By John McAllion
‘Better Together’ campaigners were triumphant as Britain’s three party establishment ruled out a currency union with a post-independent Scotland.
The co-ordinated announcement by Tory, Lib Dem and Labour spokespeople was intended to be a game changer that would cause undecided voters to flock into the No camp and scupper any prospect of a Yes majority in the referendum.
Unionist commentators hailed the dawn of these “pivotal days” in the argument over Scotland’s future. They looked forward to the big “pocketbook questions” at the heart of the referendum vote now being addressed in the final run-in to 18 September.
They confidently predicted that Britain’s rejection of a currency union had effectively holed the good ship Scottish independence below the waterline.
There was unanimity too across the British establishment’s representatives in Scotland. Labour leader Johann Lamont joined hands with Coalition politicians, Treasury mandarins and the right wing CBI and Institute of Directors in trying to put the boot into the Yes campaign.
Tory leader Ruth Davidson cited the Labour-leaning Guardian columnists in support of their common unionist stance. Lib Dem leader, wee Willie Rennie, trailed along behind echoing whatever his bigger unionist pals had said.
It was all over bar the shouting. A decisive blow had been struck at the heart of the Yes campaign from which it would never recover.
Labour tweeters hailed a Yes campaign “debacle” which they claimed highlighted the “intellectual poverty and ineptitude” of the case for independence.
From their perspective and to paraphrase a great English romantic poet: “Bliss was it in this dawn to be alive, but to be British was very heaven!”
Then the first post-currency union announcement opinion poll was published. Voting intentions in Scotland had begun to shift but not in the direction unionists had expected.
Support for independence was up six points with support for the union down five points. The threat to sabotage the economy of an independent Scotland had backfired spectacularly. Far from being frightened into the No camp, undecided and angry voters were moving in the opposite direction.
No one should be surprised.
Everything about the staging of this announcement seemed calculated to antagonise Scottish public opinion. George Gideon Oliver Osborne is a rich Tory toff and former member of the notorious, loutish and exclusive Bullingdon Club at Oxford.
He is also the author of a hated austerity programme that is being imposed upon Scotland by a government that Scotland did not elect. He is the last man on earth to be sent north to slap down rebellious Scots.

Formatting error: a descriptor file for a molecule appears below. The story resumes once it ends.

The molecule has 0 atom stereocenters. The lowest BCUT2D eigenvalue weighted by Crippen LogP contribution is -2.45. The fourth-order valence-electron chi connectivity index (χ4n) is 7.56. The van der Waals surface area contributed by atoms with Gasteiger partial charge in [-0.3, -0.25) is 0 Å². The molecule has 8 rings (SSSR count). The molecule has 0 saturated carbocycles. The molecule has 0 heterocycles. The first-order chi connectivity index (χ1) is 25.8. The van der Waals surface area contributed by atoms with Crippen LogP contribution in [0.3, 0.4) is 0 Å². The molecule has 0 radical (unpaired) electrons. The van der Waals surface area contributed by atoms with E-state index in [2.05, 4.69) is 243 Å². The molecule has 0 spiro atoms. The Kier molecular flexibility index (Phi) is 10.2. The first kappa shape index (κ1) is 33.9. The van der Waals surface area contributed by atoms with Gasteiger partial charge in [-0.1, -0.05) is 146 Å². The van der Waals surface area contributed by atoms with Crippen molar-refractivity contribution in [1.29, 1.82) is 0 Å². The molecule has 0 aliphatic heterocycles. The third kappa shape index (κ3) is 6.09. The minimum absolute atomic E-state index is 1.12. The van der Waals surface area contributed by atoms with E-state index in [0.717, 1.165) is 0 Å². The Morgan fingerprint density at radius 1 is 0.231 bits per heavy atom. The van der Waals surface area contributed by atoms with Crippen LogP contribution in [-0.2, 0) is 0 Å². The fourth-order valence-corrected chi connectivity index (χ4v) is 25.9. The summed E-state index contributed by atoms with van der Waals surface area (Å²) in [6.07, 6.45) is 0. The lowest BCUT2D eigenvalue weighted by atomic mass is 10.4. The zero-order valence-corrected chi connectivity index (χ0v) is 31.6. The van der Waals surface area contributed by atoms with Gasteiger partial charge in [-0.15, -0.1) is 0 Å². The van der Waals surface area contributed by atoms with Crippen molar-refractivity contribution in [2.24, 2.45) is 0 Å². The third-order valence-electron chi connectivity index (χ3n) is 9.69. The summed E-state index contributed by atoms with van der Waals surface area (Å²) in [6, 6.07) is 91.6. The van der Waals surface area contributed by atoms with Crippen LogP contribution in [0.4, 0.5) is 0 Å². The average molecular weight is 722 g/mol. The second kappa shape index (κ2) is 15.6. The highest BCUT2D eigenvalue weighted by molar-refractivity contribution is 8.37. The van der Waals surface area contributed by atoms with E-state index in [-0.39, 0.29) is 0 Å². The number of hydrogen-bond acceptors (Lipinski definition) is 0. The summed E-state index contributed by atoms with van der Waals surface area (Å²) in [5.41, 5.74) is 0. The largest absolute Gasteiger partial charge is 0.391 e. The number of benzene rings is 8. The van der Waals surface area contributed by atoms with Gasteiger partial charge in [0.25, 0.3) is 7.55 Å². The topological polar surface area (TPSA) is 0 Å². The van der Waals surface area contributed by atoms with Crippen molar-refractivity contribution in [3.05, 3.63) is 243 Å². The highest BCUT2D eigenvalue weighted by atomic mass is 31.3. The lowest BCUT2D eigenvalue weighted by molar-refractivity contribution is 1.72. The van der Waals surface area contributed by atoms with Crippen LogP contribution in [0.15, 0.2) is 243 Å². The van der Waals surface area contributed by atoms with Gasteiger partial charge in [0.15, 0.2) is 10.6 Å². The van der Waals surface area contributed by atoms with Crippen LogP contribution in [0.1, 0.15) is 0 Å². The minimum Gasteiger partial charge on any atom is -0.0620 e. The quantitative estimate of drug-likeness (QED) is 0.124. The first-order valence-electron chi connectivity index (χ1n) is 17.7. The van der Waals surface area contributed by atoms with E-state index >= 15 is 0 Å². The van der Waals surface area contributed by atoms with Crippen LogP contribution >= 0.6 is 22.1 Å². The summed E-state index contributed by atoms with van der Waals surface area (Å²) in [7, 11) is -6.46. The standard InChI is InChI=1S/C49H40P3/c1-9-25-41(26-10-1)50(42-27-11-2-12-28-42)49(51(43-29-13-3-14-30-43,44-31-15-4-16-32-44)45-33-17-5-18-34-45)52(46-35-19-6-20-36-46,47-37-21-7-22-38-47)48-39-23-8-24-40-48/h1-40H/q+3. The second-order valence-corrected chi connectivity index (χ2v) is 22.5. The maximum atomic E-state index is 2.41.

Similarly, the “impartial” advice against a currency union from the Permanent Secretary to the Treasury does not bear examination. Sir Nicholas Macpherson is an old Etonian, an Oxford graduate, a Knight Commander of the Order of the Bath, an Order of Chivalry founded by George I in 1725, and a £176,000-a-year career civil servant.
A highlight of his 30 years as a Treasury mandarin was his evidence to the Iraq inquiry that public spending was “a bad thing” except when war is in prospect when the Treasury then gladly “starts signing the cheques”. Like a stick of rock and like his Tory bosses, he has ‘British establishment’ running right through him.
Osborne’s decision to sweep into and out of Edinburgh, deliver his lecture and then disappear south again without answering any serious questions or doing any interviews added insult to injury.
The offence to Scottish opinion from these pillars of the British establishment could hardly have been more calculated. Threatening what it regards as subject peoples is what that establishment has always done.
Neither of their personal careers was endangered by any potential electoral backlash in Scotland. Their utter contempt for Scottish opinion was unmistakeable.
But why did Labour agree to play such a servile supporting role to these right wing establishment figures at such a pivotal moment in the referendum campaign?
Did Gordon Brown not launch the ‘United with Labour’ No campaign with the express purpose of avoiding having to campaign by the side of the Tories?
Is there not supposed to be a separate Labour case for a Union through which the Tories are banished to the political fringe by a progressive, centre left British consensus? Why then was Balls playing Jeeves to Osborne’s Bertie Wooster at such a key moment?
By siding with Tory establishment figures and going along with their threats against the people of Scotland, Balls and Miliband are sending out a clear signal that they are British first and an alternative to the Tories second.
They are also sending out a signal about the kind of British union they envisage as the alternative to Scottish independence. It will remain a union in which the first past the post electoral system underpins a Tory/Labour duopoly of power.
It will be a union in which a powerful Treasury and an independent Bank of England determine our economic future. It will be a union in which aristocratic privilege will be entrenched in both Houses of Parliament.
It will be a union in which British weapons of mass destruction underpin Britain’s pretensions to be a global power. It will be a union where business interests will always trump workers’ rights.
Ending such a union is a no brainer for any forward-thinking socialist. Labour, of course, has long since ceased to be any kind of socialist party.
Courtesy of The Scottish Socialist Voice